PALM DESERT, CALIF.—As investors have fled equity funds, the industry’s move into alternative investments has become one of the biggest concerns of directors of the board.
“Inflation-protected, dynamic allocation, tactical funds—all are loaded up with derivatives and incredibly complicated instruments,” noted Gary Moody, an independent director at AllianceBernstein, speaking at the “Board Perspectives” panel at the Investment Company Institute’s Tax and Accounting Conference here Tuesday.
“And who is on the front line but the auditors and the boards?” asked Moody, who called the potential implosion of alternative products “the perfect storm.”
The best way for directors to wrap their brains around derivatives and other complex securities—and to ensure that funds’ daily net asset valuations are accurate—is to have sound valuation and pricing procedures, said Glenn O’Flaherty, an independent director at Aquila Investment Management.
“You need good data, policies, procedures, controls and reviews to get there,” O’Flaherty said.
But remember, he cautioned, “The NAV is theoretical at best. All of you involved in fair value and NAVs, be you a fund accountant, treasurer or vendor—you all go through great pains each day to come up with an accurate NAV. You go through all these machinations down to one-one hundredth of a cent. But at the end of the day, it is all theoretical because five minutes later, all of those prices and exchange rates have changed. At best, it is just a momentary snapshot.”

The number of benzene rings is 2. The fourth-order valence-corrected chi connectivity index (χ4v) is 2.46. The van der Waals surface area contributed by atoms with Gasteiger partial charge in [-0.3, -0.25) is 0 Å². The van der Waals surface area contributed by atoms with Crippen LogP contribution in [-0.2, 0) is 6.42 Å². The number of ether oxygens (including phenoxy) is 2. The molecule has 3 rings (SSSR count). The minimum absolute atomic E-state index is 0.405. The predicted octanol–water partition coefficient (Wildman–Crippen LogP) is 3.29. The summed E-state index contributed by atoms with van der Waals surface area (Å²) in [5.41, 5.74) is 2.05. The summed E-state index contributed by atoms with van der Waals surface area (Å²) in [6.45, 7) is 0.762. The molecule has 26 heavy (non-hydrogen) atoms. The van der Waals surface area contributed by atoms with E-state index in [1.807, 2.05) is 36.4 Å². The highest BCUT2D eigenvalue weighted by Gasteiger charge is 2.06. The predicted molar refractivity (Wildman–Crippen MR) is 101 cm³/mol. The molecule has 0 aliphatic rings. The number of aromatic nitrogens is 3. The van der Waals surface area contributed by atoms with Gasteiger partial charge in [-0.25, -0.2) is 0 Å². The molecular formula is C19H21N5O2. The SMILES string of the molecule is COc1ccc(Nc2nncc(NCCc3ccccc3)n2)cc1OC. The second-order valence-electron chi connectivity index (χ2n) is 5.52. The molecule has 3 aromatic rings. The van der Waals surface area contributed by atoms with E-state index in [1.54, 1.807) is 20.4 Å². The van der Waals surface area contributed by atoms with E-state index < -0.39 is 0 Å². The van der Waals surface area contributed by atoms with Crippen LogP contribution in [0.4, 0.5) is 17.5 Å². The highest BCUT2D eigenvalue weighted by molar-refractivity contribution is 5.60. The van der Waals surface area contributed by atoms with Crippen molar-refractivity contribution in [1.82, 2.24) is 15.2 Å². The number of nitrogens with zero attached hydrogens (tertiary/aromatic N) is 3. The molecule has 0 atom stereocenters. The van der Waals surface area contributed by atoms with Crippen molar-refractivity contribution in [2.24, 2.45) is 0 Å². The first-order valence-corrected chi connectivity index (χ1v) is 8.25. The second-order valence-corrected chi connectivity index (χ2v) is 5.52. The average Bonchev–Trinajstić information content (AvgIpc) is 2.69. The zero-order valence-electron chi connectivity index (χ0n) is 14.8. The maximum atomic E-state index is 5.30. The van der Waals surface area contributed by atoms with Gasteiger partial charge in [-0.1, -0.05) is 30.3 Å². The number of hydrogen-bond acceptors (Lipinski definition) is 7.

Thus, determining an accurate price should not be the end goal, O’Flaherty said. Rather, boards of directors should ensure that the funds they oversee have the right pricing and valuation processes in place, and that they are continually updated.
“If you do that, then you have the basis to lead to fair valuation and security assessment,” he said.
Risk management has become another key issue of fund boards, Moody said. Naturally, risk management includes oversight of investments and compliance with legal and regulatory parameters, he said. But it also should extend to operations and distribution, particularly in light of the more esoteric products investment advisors are creating, he said.
“If the manager opens up an alternative product with derivatives, the folks in operations and accounting might not have the experience or the technological tools to deal with them, so they might have to do manual work on Excel spreadsheets,” Moody noted. While the board is not responsible for the products, it is responsible for risk management processes, he said.
Problems might also arise from the fact that less than half of advisors have dedicated chief risk officers, Moody continued. Sixty-two percent of funds rely on their chief compliance offer to act as their chief risk officer, according to one industry survey, he noted. “If the advisor enters into a new, complicated product, the boards have to question whether the CCO can effectively manage that product.”
These central issues—complex products, accurate pricing and security assessment—have made audit committees more important than ever, speakers said.